Harold Wilson supposedly said that a week is a long time in politics, well it seems an even longer time in Family Law lately. Traditional ways of conducting litigation that have been taken for granted for decades (if not centuries) are now as rare as the proverbial white leopard, while new-fangled ideas of remote working and alternative dispute resolution (ADR) that some of us have been pushing for years have become the default overnight. It seems every day brings another guidance document. The challenge for family lawyers is not whether to move with this trend but how, and how quickly we can do it.
The brave new world
The sea-change in our method of working is exemplified by the latest guidance from HHJ O’Dwyer for the Financial Remedies Court at the Central Family Court in London. This guidance includes provision that, at least for the period from 6 April to 1 May 2020 (and probably longer):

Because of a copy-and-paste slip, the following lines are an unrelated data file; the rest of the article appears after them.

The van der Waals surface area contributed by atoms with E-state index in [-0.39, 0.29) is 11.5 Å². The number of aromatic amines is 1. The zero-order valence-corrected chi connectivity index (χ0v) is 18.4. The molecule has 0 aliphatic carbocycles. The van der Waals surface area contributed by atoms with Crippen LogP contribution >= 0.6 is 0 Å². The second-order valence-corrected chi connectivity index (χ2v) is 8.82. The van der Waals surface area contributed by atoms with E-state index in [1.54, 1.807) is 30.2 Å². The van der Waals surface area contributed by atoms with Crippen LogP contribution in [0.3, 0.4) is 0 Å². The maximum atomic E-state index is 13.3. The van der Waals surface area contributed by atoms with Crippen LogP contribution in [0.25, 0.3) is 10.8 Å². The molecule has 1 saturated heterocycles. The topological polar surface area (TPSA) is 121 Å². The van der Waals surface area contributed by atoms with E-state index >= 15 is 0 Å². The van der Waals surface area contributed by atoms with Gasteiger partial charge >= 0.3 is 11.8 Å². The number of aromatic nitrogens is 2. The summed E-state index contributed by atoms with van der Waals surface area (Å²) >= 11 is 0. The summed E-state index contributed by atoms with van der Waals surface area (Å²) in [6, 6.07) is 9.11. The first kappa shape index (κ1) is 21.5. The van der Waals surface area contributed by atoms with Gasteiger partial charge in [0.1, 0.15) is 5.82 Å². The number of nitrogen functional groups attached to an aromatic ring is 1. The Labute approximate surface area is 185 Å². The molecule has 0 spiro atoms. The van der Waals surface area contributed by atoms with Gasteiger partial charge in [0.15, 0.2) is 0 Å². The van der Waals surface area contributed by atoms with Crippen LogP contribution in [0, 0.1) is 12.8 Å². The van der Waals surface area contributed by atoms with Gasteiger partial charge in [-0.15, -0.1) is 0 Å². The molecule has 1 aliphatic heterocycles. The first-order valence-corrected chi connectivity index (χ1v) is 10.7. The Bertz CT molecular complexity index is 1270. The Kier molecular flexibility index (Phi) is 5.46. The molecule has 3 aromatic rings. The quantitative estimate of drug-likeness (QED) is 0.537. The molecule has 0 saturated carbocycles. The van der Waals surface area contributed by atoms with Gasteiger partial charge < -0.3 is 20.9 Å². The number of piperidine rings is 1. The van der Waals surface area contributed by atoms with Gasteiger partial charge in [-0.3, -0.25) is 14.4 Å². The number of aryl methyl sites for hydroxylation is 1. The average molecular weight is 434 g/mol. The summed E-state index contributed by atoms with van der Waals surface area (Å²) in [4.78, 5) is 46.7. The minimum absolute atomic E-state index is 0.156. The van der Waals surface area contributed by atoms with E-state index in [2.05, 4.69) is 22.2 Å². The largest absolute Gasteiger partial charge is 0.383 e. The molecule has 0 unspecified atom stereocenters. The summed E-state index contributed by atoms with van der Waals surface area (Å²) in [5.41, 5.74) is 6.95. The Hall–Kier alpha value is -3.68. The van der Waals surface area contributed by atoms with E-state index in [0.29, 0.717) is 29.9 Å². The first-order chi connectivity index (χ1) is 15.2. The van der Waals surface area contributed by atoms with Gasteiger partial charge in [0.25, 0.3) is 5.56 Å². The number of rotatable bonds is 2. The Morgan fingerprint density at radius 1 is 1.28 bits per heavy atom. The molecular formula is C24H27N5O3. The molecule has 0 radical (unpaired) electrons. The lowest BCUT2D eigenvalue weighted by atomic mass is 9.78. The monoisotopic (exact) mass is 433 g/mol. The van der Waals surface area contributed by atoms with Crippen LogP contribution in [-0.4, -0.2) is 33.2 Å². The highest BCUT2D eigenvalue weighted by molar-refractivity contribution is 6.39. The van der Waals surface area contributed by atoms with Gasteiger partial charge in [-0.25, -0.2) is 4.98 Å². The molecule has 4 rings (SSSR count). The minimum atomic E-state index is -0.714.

• Only the most urgent cases will be listed for an attended hearing.
• “Urgent” means applications for interim maintenance, legal services payment orders, freezing/set-aside orders under s. 37 Matrimonial Causes Act and enforcement orders.
• Even those types of cases will be triaged – they will require an explanation by email 7 days in advance or on the date of issue of why they are urgent before any attended hearing will take place, whether remote or otherwise.
• Wherever possible First Directions Appointments should be conducted by agreement, and in default of agreement as a paper hearing on written submissions.
• Pre-Trial Reviews and Final Hearings already listed are to be reduced to 1.5-hour directions hearings, to consider whether a contested hearing is necessary and if so the measures to be put in place to enable such a hearing to take place;